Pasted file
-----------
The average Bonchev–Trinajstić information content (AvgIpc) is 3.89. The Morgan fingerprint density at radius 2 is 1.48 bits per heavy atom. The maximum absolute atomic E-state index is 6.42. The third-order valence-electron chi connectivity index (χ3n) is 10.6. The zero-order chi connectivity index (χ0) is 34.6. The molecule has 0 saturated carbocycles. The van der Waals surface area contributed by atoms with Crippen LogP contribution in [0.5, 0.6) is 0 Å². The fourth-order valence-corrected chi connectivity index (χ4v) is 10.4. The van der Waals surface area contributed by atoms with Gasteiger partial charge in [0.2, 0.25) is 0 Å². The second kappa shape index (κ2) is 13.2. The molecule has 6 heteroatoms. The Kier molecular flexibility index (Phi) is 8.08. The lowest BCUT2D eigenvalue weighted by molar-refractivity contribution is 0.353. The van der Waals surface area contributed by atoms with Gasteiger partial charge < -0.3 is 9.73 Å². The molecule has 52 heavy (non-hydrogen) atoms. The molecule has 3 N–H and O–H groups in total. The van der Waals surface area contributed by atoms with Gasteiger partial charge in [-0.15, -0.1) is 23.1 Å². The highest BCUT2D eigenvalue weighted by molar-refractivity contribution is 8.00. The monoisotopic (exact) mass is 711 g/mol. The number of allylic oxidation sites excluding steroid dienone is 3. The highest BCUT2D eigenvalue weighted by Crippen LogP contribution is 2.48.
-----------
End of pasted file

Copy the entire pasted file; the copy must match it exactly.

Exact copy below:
The average Bonchev–Trinajstić information content (AvgIpc) is 3.89. The Morgan fingerprint density at radius 2 is 1.48 bits per heavy atom. The maximum absolute atomic E-state index is 6.42. The third-order valence-electron chi connectivity index (χ3n) is 10.6. The zero-order chi connectivity index (χ0) is 34.6. The molecule has 0 saturated carbocycles. The van der Waals surface area contributed by atoms with Crippen LogP contribution in [0.5, 0.6) is 0 Å². The fourth-order valence-corrected chi connectivity index (χ4v) is 10.4. The van der Waals surface area contributed by atoms with Gasteiger partial charge in [0.2, 0.25) is 0 Å². The second kappa shape index (κ2) is 13.2. The molecule has 6 heteroatoms. The Kier molecular flexibility index (Phi) is 8.08. The lowest BCUT2D eigenvalue weighted by molar-refractivity contribution is 0.353. The van der Waals surface area contributed by atoms with Gasteiger partial charge < -0.3 is 9.73 Å². The molecule has 52 heavy (non-hydrogen) atoms. The molecule has 3 N–H and O–H groups in total. The van der Waals surface area contributed by atoms with Gasteiger partial charge in [-0.15, -0.1) is 23.1 Å². The highest BCUT2D eigenvalue weighted by molar-refractivity contribution is 8.00. The monoisotopic (exact) mass is 711 g/mol. The number of allylic oxidation sites excluding steroid dienone is 3. The highest BCUT2D eigenvalue weighted by Crippen LogP contribution is 2.48.